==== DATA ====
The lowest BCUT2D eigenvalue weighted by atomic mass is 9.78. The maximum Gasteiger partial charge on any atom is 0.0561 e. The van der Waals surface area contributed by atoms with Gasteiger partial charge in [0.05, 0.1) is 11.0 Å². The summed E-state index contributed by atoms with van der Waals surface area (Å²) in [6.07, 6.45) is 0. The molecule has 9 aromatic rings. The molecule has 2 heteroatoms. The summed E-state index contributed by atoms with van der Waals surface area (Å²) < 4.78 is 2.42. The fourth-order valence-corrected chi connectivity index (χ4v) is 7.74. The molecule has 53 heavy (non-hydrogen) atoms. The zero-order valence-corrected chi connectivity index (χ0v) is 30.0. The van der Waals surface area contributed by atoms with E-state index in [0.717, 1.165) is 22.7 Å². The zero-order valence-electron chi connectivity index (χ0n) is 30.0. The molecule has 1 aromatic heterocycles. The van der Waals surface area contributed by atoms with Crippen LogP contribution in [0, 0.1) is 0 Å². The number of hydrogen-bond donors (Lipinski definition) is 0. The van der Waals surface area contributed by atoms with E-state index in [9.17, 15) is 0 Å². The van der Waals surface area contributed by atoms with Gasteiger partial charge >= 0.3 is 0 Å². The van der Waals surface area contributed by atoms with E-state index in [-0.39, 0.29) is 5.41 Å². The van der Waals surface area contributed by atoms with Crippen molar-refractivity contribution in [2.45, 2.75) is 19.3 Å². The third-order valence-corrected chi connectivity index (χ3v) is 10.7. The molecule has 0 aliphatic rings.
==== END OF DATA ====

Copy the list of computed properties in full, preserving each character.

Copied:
The lowest BCUT2D eigenvalue weighted by atomic mass is 9.78. The maximum Gasteiger partial charge on any atom is 0.0561 e. The van der Waals surface area contributed by atoms with Gasteiger partial charge in [0.05, 0.1) is 11.0 Å². The summed E-state index contributed by atoms with van der Waals surface area (Å²) in [6.07, 6.45) is 0. The molecule has 9 aromatic rings. The molecule has 2 heteroatoms. The summed E-state index contributed by atoms with van der Waals surface area (Å²) < 4.78 is 2.42. The fourth-order valence-corrected chi connectivity index (χ4v) is 7.74. The molecule has 53 heavy (non-hydrogen) atoms. The zero-order valence-corrected chi connectivity index (χ0v) is 30.0. The van der Waals surface area contributed by atoms with E-state index in [0.717, 1.165) is 22.7 Å². The zero-order valence-electron chi connectivity index (χ0n) is 30.0. The molecule has 1 aromatic heterocycles. The van der Waals surface area contributed by atoms with Crippen LogP contribution in [0, 0.1) is 0 Å². The number of hydrogen-bond donors (Lipinski definition) is 0. The van der Waals surface area contributed by atoms with E-state index in [9.17, 15) is 0 Å². The van der Waals surface area contributed by atoms with Gasteiger partial charge >= 0.3 is 0 Å². The van der Waals surface area contributed by atoms with E-state index in [-0.39, 0.29) is 5.41 Å². The van der Waals surface area contributed by atoms with Crippen molar-refractivity contribution in [2.45, 2.75) is 19.3 Å². The third-order valence-corrected chi connectivity index (χ3v) is 10.7. The molecule has 0 aliphatic rings.